They say that next to a wonderful partner, everyone needs a
great doctor, clergy and an estate planning attorney. This
comparison gets made because in order to be successful in
planning your estate, you need to share intimate details of
your financial life, along with family relationships and
Now that you've made the decision to deal with your own
mortality and are ready to prepare an estate plan or amend your
existing plan, what questions should you ask to find that great
attorney who will become your trusted advisor? Here are a
Getting comfortable with the attorney's
qualifications and expertise.
Some estate plans are simple and others complex. It's
important to understand an attorney's educational and
professional qualifications in order to ensure that you hire
the appropriate professional for your needs. You should ask
how long they have been practicing estate planning law and if
this is their main area of expertise or do they practice
other types of law. If so, how much time is devoted to other
areas? Are they board certified and do they have additional
educational or professional designations? While experience is
not a substitute for competence, you'll want to work with a
professional who can meet your needs.
What type of clients do they usually work
Understanding what type of clients the attorney works with is
important to determine if he/she will be a good fit for you.
Where does your sized net worth fall in the range of clients
they work with? Do you have specific circumstances that
require a certain type of expertise and experience such as
owning property in multiple states or internationally? Do you
have dual citizenship or are married to someone who is not a
U.S. citizen that may require expertise in international law?
Do you have a family member with special needs that may
require an understanding of Medicaid law? Based upon the
complexity of your situation, will they provide client
referrals for you to contact? Making sure the attorney has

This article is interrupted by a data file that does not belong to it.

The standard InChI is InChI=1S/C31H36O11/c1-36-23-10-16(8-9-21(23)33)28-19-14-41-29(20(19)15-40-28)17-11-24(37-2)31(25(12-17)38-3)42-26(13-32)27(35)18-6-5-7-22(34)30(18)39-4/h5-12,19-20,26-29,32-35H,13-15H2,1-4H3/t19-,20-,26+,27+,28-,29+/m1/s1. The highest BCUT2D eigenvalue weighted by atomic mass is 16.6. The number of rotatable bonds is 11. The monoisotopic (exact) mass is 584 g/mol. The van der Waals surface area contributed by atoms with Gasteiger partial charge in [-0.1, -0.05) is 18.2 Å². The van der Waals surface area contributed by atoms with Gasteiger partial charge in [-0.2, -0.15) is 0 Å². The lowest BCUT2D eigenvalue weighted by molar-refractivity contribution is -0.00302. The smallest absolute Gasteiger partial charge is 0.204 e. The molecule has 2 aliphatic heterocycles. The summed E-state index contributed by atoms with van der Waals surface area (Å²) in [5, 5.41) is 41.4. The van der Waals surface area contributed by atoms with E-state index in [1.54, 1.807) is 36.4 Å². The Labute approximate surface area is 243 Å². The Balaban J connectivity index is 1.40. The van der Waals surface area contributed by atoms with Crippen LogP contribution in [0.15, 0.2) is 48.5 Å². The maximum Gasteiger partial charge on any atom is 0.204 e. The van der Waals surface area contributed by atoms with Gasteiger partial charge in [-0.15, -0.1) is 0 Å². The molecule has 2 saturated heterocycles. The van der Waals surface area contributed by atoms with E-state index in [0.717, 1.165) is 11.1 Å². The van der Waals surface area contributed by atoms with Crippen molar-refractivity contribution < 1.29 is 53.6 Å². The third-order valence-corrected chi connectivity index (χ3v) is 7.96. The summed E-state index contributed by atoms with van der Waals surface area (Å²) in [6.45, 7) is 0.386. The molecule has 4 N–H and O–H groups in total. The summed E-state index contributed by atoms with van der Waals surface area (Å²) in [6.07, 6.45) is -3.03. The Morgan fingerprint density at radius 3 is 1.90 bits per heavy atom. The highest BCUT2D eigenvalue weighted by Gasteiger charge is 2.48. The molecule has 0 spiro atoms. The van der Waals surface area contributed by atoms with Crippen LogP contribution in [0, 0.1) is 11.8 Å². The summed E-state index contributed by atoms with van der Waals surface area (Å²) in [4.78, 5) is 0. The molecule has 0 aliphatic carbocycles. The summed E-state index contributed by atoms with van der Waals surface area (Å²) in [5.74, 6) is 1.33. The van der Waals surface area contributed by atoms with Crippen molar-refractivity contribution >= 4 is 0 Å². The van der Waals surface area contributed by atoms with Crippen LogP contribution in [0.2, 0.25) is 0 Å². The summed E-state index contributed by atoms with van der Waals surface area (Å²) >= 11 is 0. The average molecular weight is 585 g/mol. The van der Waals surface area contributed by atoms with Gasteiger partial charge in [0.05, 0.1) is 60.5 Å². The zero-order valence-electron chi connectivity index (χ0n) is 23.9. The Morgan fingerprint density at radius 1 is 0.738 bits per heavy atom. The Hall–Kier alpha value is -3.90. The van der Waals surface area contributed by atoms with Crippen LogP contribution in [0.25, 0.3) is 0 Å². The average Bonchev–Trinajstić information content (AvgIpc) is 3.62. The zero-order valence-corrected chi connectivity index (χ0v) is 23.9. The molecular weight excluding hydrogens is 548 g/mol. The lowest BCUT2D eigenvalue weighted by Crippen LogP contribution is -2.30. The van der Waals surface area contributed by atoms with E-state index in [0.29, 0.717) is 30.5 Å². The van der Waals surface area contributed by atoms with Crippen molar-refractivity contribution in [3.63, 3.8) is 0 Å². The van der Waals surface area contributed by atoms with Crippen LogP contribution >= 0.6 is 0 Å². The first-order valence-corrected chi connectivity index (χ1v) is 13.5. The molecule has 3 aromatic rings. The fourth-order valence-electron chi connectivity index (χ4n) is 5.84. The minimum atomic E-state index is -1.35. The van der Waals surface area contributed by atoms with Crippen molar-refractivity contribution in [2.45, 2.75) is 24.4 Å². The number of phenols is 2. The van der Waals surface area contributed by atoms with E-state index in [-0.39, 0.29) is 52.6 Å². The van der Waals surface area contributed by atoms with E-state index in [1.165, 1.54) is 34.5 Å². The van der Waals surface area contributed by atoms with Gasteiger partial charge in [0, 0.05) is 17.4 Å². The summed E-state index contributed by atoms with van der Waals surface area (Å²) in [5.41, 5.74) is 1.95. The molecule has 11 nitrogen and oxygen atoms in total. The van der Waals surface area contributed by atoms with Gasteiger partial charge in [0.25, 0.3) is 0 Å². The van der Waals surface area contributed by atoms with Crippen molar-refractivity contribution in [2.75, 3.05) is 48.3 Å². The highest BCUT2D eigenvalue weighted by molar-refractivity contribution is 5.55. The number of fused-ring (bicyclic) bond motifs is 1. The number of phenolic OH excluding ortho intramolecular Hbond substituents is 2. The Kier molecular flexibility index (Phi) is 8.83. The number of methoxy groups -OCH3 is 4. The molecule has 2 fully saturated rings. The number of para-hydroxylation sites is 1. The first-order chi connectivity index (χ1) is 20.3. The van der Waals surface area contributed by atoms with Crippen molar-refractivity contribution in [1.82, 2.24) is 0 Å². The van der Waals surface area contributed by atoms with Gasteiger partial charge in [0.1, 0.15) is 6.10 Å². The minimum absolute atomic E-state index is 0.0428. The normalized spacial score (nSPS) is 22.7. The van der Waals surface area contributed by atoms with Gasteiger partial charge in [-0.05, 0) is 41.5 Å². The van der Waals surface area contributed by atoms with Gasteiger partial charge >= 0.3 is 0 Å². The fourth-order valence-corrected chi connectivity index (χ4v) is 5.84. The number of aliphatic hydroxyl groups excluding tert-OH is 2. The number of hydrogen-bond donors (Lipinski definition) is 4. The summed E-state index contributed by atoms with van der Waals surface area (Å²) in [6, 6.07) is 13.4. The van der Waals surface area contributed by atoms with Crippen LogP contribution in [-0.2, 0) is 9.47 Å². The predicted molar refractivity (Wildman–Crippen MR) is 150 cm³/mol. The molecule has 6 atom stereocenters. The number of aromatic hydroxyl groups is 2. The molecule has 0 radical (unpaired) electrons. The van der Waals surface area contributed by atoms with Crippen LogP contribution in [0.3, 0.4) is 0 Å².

the experience dealing with the nuances of your specific
situations will help ensure your estate plan is accurate and
reduce issues later on.
Creating and maintaining your plan.
What approach does the attorney take to understand what you
want to accomplish? Do they have a form or questionnaire that
explains different techniques, inquires about family
relationships and makes sure that you don't forget to
disclose or discuss assets? Do they have a formal approach to
make sure that any trusts that are created get funded and do
they assist in this process? What is their approach to
updating existing documents? Do they completely rewrite them
or handle changes with amendments? How long can you expect
this process to take? Setting expectations up front help to
ensure that you are a satisfied client.
Flat fee or hourly billing? Do you have to pay a retainer fee
up front? When and how often are you sent invoices? Are there
any hidden fees or additional costs for postage, copying,
messenger service, and other charges? Understanding how and
what you are charged for will save you from surprises later
While you may not have the same on-going relationship with
your estate planning attorney as your doctor or clergy, you can
clearly see that sharing the intimate details of your life
requires that you are comfortable with, trust and have a good
relationship with the professional you choose.
FPA member Richard A. Gotterer, CFP
, is Managing Director and Senior Financial Advisor with
Wescott Financial Advisory Group LLC, an SEC-registered,
fee-only investment advisory and wealth management firm with
offices in Philadelphia, PA; Boca Raton and Miami, Florida;
and San Francisco, CA.
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